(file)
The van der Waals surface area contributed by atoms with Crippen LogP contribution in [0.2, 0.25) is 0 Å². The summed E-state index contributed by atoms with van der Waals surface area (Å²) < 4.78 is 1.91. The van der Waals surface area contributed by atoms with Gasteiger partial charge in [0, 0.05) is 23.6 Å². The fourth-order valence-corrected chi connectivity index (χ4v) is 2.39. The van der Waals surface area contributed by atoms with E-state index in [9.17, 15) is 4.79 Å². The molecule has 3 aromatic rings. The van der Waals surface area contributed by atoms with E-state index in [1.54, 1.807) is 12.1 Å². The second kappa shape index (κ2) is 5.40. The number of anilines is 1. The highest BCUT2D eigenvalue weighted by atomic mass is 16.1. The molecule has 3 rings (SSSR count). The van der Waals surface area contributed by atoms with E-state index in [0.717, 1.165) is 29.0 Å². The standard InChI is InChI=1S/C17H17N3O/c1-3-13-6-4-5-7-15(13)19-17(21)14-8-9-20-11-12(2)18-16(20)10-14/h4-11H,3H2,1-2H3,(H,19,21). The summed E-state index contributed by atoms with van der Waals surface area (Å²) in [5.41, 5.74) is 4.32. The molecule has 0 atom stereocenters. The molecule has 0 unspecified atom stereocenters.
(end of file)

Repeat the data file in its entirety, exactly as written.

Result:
The van der Waals surface area contributed by atoms with Crippen LogP contribution in [0.2, 0.25) is 0 Å². The summed E-state index contributed by atoms with van der Waals surface area (Å²) < 4.78 is 1.91. The van der Waals surface area contributed by atoms with Gasteiger partial charge in [0, 0.05) is 23.6 Å². The fourth-order valence-corrected chi connectivity index (χ4v) is 2.39. The van der Waals surface area contributed by atoms with E-state index in [9.17, 15) is 4.79 Å². The molecule has 3 aromatic rings. The van der Waals surface area contributed by atoms with E-state index in [1.54, 1.807) is 12.1 Å². The second kappa shape index (κ2) is 5.40. The number of anilines is 1. The highest BCUT2D eigenvalue weighted by atomic mass is 16.1. The molecule has 3 rings (SSSR count). The van der Waals surface area contributed by atoms with E-state index in [0.717, 1.165) is 29.0 Å². The standard InChI is InChI=1S/C17H17N3O/c1-3-13-6-4-5-7-15(13)19-17(21)14-8-9-20-11-12(2)18-16(20)10-14/h4-11H,3H2,1-2H3,(H,19,21). The summed E-state index contributed by atoms with van der Waals surface area (Å²) in [5.41, 5.74) is 4.32. The molecule has 0 atom stereocenters. The molecule has 0 unspecified atom stereocenters.